Who is being spoken about? Gentiles Who is being spoken about? IJ and judgmental Jews (condemned for hypocrisy) and God (will punish them)

This relieves the transitory tension we initially assumed by thinking Paul was addressing the Roman believers and makes sense of Rom 2.1-5 and 3.9.

But we still need to consider how far back Paul’s dialogue with IJ goes. So we should continue working backwards considering the question ‘Who is Paul speaking to?’

Back to Rom 1.16-17

Who is speaking? Paul. We assume so from Rom 1.15. But based on Rom 3.9 and Rom 2.1-5 the text suggests Rom 1.18-32 is part of the dialogue Paul is having with IJ and is associated with IJ’s own judgment on Greeks. So is Paul or IJ speaking in Rom 1.16-17? In Rom 2.16 Paul says,

‘on that day when, according to my gospel, God judges the secrets of men by Christ Jesus.’ (Rom 2.16)

When speaking to IJ, Paul claims the gospel as his own. Its not IJ’s. This eliminates the possibility IJ is speaking in Rom 1.16-17. Paul must be speaking, and this is strongly reinforced with verse 15.

Who is being spoken to? Is Paul speaking to the Roman believers as we originally assumed or is he speaking to IJ?  Moving forward through the text, we would normally assume (as we did) Paul is still speaking to the Roman believers from Rom 1.16 onwards. Traditionally this is always done. But now considering the dialogue between Paul and IJ, Rom 1.16 and onwards could be part of the dialogue and like before Paul hasn’t given notice.

Rom 1.16-17 is a statement concerning the gospel. The closest references in both directions to the noun ‘gospel’ are; backwards at Rom 1.15 (to the Roman believers) and forwards Rom 2.16 (to IJ) where Paul says ‘according to my gospel’. Rom 1.16-17 could either be part of Paul’s statements to the Roman believers in Rom 1.1-15 or part of his dialogue with IJ.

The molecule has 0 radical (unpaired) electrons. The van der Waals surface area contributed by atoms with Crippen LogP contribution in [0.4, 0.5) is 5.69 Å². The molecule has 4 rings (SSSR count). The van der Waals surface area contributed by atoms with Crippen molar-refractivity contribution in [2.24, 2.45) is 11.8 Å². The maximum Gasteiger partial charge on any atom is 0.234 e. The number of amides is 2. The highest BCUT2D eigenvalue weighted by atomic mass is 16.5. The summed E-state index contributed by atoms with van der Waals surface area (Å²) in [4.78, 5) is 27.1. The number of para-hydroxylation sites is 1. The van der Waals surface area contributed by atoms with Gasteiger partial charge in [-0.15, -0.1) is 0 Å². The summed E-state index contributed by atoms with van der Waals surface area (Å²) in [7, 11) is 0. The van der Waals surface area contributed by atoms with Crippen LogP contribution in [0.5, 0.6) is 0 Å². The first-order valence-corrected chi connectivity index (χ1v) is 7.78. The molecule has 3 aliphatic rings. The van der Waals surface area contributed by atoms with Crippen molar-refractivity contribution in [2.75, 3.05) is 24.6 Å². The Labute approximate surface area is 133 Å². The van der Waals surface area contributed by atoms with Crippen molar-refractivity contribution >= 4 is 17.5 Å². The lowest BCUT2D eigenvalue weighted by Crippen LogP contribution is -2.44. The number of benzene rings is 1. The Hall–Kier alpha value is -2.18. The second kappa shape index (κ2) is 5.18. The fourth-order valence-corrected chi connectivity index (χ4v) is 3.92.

If Rom 1.16-17 is included in the dialogue between Paul and IJ, it is the first instance where Paul addresses IJ. From this first mention of Paul’s ‘gospel’, IJ could acknowledge Paul’s portrayal of it when he says ‘my gospel’ within the dialogue at Rom 2.16. Rom 1.16 also states an expression used in the dialogue, ‘to the Jew first and also to the Greek’ as in Rom 2.9,10. Providing further support Rom 1.16-17 is included in the dialogue.

On the other hand, Rom 1.16-17 makes sense of the introductory statements made to the Roman concerning the gospel and provides further justification for Paul wanting to preach the gospel in Rome (Rom 1.15).

15 So I am eager to preach the gospel to you also who are in Rome. 16 For I am not ashamed of the gospel, for it is the power of God for salvation to everyone who believes, to the Jew first and also to the Greek. (Rom 1.15-16)

I find the possibility that Paul has begun at this point speaking to IJ has insufficient support considering its immediate context. Paul is speaking to the Roman believers.

How would the lector know of the a switch from;

  • Paul speaking in Rom 1.16-17 to the Roman believers, to
  • the dialogue between Paul and IJ, with IJ speaking to Paul in Rom 1.18-32?

Two suggestions;

1) The letter bearer was told in advance that Romans 1-4 contains a speech-in-character dialogue between Paul and an imaginary Jew, and

2) Paul’s use of ‘For’ at the start of Rom 1.18 is redundant and does not facilitate a logical connection between verses 17 to 18. As Douglas Campbell comments Paul’s use of redundant ‘for’’s facilitates breaks between speakers and could possibly be used to signify the switch between Paul’s discourse with the Roman believers and his dialogue with IJ.